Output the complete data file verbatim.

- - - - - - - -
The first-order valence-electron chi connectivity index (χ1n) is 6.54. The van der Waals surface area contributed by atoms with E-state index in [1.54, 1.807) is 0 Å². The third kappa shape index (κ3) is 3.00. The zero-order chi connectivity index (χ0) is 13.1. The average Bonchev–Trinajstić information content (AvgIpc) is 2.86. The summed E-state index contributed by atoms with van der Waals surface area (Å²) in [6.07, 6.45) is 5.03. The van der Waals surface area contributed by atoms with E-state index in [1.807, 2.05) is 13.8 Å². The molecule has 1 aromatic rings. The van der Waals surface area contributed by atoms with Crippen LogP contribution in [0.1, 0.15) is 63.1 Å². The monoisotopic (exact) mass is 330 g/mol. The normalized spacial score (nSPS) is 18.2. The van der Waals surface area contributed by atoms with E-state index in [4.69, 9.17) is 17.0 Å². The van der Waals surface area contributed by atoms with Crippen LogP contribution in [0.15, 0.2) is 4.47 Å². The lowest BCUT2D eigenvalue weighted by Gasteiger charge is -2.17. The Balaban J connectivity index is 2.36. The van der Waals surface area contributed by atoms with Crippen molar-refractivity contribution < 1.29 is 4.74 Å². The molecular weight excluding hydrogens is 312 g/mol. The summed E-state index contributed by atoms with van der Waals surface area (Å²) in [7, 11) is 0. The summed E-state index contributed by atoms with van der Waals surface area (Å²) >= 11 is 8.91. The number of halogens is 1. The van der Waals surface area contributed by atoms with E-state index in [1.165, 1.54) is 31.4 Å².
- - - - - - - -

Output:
The first-order valence-electron chi connectivity index (χ1n) is 6.54. The van der Waals surface area contributed by atoms with E-state index in [1.54, 1.807) is 0 Å². The third kappa shape index (κ3) is 3.00. The zero-order chi connectivity index (χ0) is 13.1. The average Bonchev–Trinajstić information content (AvgIpc) is 2.86. The summed E-state index contributed by atoms with van der Waals surface area (Å²) in [6.07, 6.45) is 5.03. The van der Waals surface area contributed by atoms with E-state index in [1.807, 2.05) is 13.8 Å². The molecule has 1 aromatic rings. The van der Waals surface area contributed by atoms with Crippen LogP contribution in [0.1, 0.15) is 63.1 Å². The monoisotopic (exact) mass is 330 g/mol. The normalized spacial score (nSPS) is 18.2. The van der Waals surface area contributed by atoms with E-state index in [4.69, 9.17) is 17.0 Å². The van der Waals surface area contributed by atoms with Crippen LogP contribution in [0.15, 0.2) is 4.47 Å². The lowest BCUT2D eigenvalue weighted by Gasteiger charge is -2.17. The Balaban J connectivity index is 2.36. The van der Waals surface area contributed by atoms with Crippen molar-refractivity contribution < 1.29 is 4.74 Å². The molecular weight excluding hydrogens is 312 g/mol. The summed E-state index contributed by atoms with van der Waals surface area (Å²) in [7, 11) is 0. The summed E-state index contributed by atoms with van der Waals surface area (Å²) >= 11 is 8.91. The number of halogens is 1. The van der Waals surface area contributed by atoms with E-state index in [1.165, 1.54) is 31.4 Å².